The conversation occurred in the immediate aftermath of Super Bowl XXVII, when Dallas Cowboys quarterback Troy Aikman was riding with his agent from the Rose Bowl back to the team hotel in Santa Monica.
“Do you know what just happened?” Leigh Steinberg asked his exhausted client.
“Yeah,” Aikman said, “we just won the game.”
“No,” the agent corrected him. “When you entered the game you were Troy Aikman, very good quarterback. You left the game as Troy Aikman, superstar, name in lights.”
There have been 57 Super Bowls and 34 starting quarterbacks who presided over winning teams. They are members of the most exclusive club in sports.
“It’s talked about from middle school to high school to college, all the recruiting, how to evaluate the position,” said Brad Johnson, who won a Super Bowl with Tampa Bay in 2002. “And it’s the ultimate prize to lead your team to win the ultimate championship. If you’ve hoisted that trophy, it’s a dream come true. It’s a wow. It’s not a vote. It’s not a political thing. It’s won, and it’s earned.”
Next Sunday night, when the Kansas City Chiefs play the San Francisco 49ers, one starting quarterback will be standing on the Allegiant Stadium dais in Las Vegas amid a blizzard of confetti.
If it’s Kansas City’s Patrick Mahomes, it will be his third Super Bowl victory. San Francisco’s Brock Purdy is going for his first, and the 49ers’ first Lombardi Trophy since the 1994-95 season.
“The old saying is possession is nine-tenths of the law; I learned that in law school,” said Steve Young, the last San Francisco quarterback to win it all. “Only in this case, it’s `perception’ not possession. The perception is that Super Bowls define careers, and they do.”
Buffalo’s Jim Kelly and Miami’s Dan Marino had spectacular Hall of Fame careers, but neither quarterback won a Super Bowl. Those are gaping holes in their resumés, and Kelly had to deal with four consecutive Super Bowl defeats.
“The reason why football is a cruel sport is that if a team makes the Super Bowl and doesn’t win, they’re not viewed as the second-best team in pro football and ahead of 30 other teams,” Steinberg said. “If you ask the Buffalo Bills, they will tell you they’re known as the losers.”
Of the 34 starting quarterbacks who have won Super Bowls, 30 are still living. Gone are Bart Starr, Len Dawson, Johnny Unitas and Ken Stabler.
Thirteen quarterbacks have won multiple Super Bowls, led by Tom Brady, who has an astounding seven rings. Joe Montana and Terry Bradshaw each won four. Aikman won three, and the others in that group won a pair: Starr, Ben Roethlisberger, Bob Griese, Peyton Manning, Eli Manning, John Elway, Jim Plunkett, Roger Staubach and Mahomes.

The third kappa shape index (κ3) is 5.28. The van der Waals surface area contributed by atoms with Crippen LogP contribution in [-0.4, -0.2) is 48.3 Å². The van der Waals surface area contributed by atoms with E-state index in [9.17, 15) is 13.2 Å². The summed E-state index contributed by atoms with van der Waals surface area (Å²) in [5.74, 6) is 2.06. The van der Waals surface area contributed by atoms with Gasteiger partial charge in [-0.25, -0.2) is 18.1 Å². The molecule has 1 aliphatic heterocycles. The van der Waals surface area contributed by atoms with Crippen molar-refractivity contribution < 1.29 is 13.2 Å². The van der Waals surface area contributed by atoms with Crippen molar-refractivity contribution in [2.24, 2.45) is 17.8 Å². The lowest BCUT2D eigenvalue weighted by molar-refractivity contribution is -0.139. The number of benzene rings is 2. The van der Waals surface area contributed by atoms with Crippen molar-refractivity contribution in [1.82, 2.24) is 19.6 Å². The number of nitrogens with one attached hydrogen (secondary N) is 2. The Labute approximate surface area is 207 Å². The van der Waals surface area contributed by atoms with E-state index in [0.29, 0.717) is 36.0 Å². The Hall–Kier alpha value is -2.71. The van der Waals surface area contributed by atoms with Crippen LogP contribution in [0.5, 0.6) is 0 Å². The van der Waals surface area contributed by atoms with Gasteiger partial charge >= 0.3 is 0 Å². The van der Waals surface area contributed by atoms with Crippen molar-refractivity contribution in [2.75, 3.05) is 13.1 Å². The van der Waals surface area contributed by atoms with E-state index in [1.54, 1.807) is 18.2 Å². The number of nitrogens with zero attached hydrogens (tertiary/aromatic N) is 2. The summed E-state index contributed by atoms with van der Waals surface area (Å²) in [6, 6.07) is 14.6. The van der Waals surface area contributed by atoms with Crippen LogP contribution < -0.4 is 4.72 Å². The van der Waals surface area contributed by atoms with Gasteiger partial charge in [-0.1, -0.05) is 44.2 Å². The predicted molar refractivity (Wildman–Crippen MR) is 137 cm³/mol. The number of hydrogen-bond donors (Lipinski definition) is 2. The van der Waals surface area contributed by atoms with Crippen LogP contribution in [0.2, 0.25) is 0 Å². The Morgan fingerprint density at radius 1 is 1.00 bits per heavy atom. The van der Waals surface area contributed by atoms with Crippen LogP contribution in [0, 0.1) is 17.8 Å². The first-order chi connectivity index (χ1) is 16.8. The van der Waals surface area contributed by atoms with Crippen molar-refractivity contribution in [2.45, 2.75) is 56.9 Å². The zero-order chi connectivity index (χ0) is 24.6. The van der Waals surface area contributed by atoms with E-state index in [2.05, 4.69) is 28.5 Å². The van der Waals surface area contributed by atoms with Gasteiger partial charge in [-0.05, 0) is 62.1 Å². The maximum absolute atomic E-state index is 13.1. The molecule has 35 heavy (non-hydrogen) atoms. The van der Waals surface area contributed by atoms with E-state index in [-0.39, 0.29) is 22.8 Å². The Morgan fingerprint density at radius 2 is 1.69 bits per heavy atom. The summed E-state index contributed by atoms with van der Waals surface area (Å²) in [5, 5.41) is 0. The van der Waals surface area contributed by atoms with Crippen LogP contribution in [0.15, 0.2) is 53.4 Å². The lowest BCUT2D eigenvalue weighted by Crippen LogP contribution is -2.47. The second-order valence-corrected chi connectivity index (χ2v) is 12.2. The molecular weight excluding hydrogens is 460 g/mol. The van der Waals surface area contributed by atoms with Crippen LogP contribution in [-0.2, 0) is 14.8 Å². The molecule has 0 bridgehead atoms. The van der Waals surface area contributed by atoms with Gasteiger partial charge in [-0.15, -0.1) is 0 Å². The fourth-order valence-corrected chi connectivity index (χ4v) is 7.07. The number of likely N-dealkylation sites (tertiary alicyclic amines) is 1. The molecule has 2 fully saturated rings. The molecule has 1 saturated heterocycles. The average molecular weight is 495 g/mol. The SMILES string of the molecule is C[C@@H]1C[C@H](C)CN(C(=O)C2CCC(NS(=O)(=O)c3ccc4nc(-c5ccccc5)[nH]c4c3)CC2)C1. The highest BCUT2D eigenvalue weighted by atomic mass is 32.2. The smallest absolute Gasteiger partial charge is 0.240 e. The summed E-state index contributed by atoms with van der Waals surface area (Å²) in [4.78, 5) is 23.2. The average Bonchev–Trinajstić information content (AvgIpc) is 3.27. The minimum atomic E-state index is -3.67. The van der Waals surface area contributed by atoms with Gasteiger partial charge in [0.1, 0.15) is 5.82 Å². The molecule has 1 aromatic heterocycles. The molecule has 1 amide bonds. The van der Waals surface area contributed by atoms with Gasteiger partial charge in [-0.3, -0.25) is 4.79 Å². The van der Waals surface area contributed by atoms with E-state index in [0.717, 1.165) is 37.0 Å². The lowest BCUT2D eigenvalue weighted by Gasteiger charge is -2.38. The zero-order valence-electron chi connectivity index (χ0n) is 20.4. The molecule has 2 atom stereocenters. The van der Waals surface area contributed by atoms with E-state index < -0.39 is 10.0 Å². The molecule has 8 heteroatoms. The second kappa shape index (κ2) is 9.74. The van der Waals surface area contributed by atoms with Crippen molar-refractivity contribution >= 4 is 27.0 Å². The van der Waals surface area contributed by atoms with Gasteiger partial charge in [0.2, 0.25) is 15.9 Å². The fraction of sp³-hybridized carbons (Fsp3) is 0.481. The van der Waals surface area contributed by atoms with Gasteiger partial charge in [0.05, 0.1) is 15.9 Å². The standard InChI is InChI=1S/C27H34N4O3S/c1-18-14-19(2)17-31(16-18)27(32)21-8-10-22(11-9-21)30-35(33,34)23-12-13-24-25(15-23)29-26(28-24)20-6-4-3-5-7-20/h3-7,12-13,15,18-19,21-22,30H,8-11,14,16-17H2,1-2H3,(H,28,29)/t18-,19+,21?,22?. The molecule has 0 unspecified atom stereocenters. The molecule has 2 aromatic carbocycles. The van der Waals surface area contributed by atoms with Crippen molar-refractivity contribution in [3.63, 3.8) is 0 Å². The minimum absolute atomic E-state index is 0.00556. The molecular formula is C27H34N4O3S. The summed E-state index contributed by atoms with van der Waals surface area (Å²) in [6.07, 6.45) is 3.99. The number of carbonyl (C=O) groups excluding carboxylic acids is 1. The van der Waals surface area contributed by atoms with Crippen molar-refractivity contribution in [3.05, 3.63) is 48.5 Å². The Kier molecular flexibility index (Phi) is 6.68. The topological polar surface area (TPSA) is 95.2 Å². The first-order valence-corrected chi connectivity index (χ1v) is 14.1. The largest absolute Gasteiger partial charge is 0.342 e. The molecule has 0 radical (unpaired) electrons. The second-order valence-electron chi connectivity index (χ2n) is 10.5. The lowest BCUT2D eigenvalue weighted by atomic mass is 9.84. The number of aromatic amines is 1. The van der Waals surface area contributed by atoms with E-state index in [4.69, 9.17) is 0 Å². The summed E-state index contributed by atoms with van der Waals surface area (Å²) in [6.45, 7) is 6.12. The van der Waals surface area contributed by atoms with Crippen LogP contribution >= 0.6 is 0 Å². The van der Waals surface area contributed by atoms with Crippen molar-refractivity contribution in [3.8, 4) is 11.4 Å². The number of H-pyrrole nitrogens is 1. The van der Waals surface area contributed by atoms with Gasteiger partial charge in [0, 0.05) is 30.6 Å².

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“You’re part of a championship team,” said Brady, who won six with New England and one with Tampa Bay. “Coach [Bill] Belichick always used to say, `You don’t have to defend anything. No one can take it away from you.’ ”
The New York Giants won the Super Bowl in 2007 by knocking off the undefeated New England Patriots. The Giants’ Eli Manning remembers how close that season came to going a different way.
“[Winning the Super Bowl] honestly meant a lot, especially in New York where in my first three years there was a lot of ups and downs even though we made the playoffs a few times,” Manning said. “There was a lot of scrutiny of [coach] Tom Coughlin and me. They were ready to kick us out of town going into that fourth year. Even during that season it kind of got started off bad, we lost a couple in a row.
“To win enough games to just make the playoffs and then go and win a Super Bowl it kind of secured that I was going to be in New York a few more years. That doesn’t happen if we lose to Buffalo late in the year, in the second-to-last game or if we go to Tampa and lose in the first round of the playoffs, there’s a chance Coughlin’s gone and I could have been gone.
“It definitely changed the trajectory of my career.”
Manning won a pair of rings, beating the Brady-led Patriots again in the 2011 season.
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“It’s special and I’m honored to be a part of it,” he said of the brotherhood of winning quarterbacks. “Don’t take it lightly. Because I know how hard it is and what goes into it. I know what goes into the work if you don’t win a Super Bowl.
“But to be a part of that team that goes to it, there’s not a better feeling in the world to be winning playoff games, going to a Super Bowl and to be the champions, going up on that stage and getting to hold the trophy for the first time. You feel the excitement for these guys who are going through it, especially for the first time.”
One win is enough to get you in the club.
“You’ve got some greedy quarterbacks, some of them have got more than one,” Washington’s Doug Williams said with a laugh. “That’s part of the game, though. It’s an exclusive club and it feels good to be in it. You look around and you’ve got quarterbacks that are in the Hall of Fame that didn’t get that opportunity. It’s something that goes with you. It’s something that nobody can take away from you.”